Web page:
How do we know that this is a poem?
John Mole - 5 March 2006
There's a splendidly forthright character in Jan Mark's novel 'Zeno Was Here'. His name is Dermot Crane, a schoolboy and his class's 'lateral thinker'. 'How do we know this is a letter, Dermot?' asks his English teacher who is encouraging the pupils to differentiate between types of writing. 'Sir, it's got an address and a date and it says Dear John. . .' When it comes to poetry, as we shall see, Dermot is equally confident and direct.
After presenting the class with various poems, the teacher attempts a summing-up: 'They aren't all in iambic pentameters, they are not all in stanzas: some rhyme, some do not, some have no discernable structure at all on first sight, and yet we have accepted them as poems. We may not have liked them all - some of you haven't liked ANY - but we have never doubted their claim to be poetry. Now we have to ask ourselves, how do we know that this is a poem?. . . Dermot?' 'Sir? It says Ted Hughes at the bottom.'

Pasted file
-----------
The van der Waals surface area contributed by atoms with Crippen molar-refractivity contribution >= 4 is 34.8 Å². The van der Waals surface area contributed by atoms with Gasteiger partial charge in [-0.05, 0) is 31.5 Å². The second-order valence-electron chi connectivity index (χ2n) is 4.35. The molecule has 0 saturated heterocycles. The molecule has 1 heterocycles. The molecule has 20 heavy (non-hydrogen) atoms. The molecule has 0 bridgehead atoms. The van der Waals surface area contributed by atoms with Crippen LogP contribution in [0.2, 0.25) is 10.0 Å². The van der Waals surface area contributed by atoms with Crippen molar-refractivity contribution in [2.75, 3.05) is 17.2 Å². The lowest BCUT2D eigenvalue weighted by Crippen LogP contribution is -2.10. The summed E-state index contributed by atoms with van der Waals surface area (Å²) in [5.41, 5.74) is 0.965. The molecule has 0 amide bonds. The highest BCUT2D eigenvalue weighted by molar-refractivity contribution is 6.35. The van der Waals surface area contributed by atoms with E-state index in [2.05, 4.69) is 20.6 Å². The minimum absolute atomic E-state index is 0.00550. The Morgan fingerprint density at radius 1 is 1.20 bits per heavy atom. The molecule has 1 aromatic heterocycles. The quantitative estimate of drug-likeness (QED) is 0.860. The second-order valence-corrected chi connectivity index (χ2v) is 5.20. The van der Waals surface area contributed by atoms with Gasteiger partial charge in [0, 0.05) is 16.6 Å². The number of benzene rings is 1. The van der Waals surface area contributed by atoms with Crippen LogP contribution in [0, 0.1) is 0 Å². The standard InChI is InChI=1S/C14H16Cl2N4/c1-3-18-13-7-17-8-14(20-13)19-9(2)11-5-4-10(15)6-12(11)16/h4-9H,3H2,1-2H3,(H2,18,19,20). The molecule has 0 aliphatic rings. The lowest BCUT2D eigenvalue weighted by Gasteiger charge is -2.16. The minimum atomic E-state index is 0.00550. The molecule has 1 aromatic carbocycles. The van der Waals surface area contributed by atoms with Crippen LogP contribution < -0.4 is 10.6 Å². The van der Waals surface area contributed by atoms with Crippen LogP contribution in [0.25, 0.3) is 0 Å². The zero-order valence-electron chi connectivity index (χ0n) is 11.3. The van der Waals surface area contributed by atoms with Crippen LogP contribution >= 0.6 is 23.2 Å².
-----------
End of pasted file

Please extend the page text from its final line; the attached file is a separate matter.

I found myself remembering this scene the other day when reading a piece by a GCSE student whose homework had been to write a sonnet, following the rhyme pattern of Shakespeare's sonnets, and then to give a short account of what she had learned from this. She said that she had enjoyed the challenge and found it very different from writing 'a normal poem'. I was rather intrigued by this, and wondered how she might have defined poetic 'normality'. Let me ask a few questions of my own in the hope that they may receive a few answers. Is a 'discernable structure' important to you when reading ( or writing ) a poem? Are rhyme and metre less 'normal' than they once were? What do you make of Robert Frost's remark that writing poetry without any 'rules' is like playing tennis with the net down? Or W.B.Yeats who when asked where he got his ideas from replied 'Searching for the next rhyme.'? Is this an answer which surprises you? ( Incidentally you can hear Yeats reading on the Archive ). For Dermot, a poem's guarantee was the name Ted Hughes. In his case, of course, this had nothing to do with his enjoying the poem, but it does prompt one more question. Are there any poets who, when you see their name at the bottom of a poem, really make you want to read the poem because you have enjoyed others by the same poet?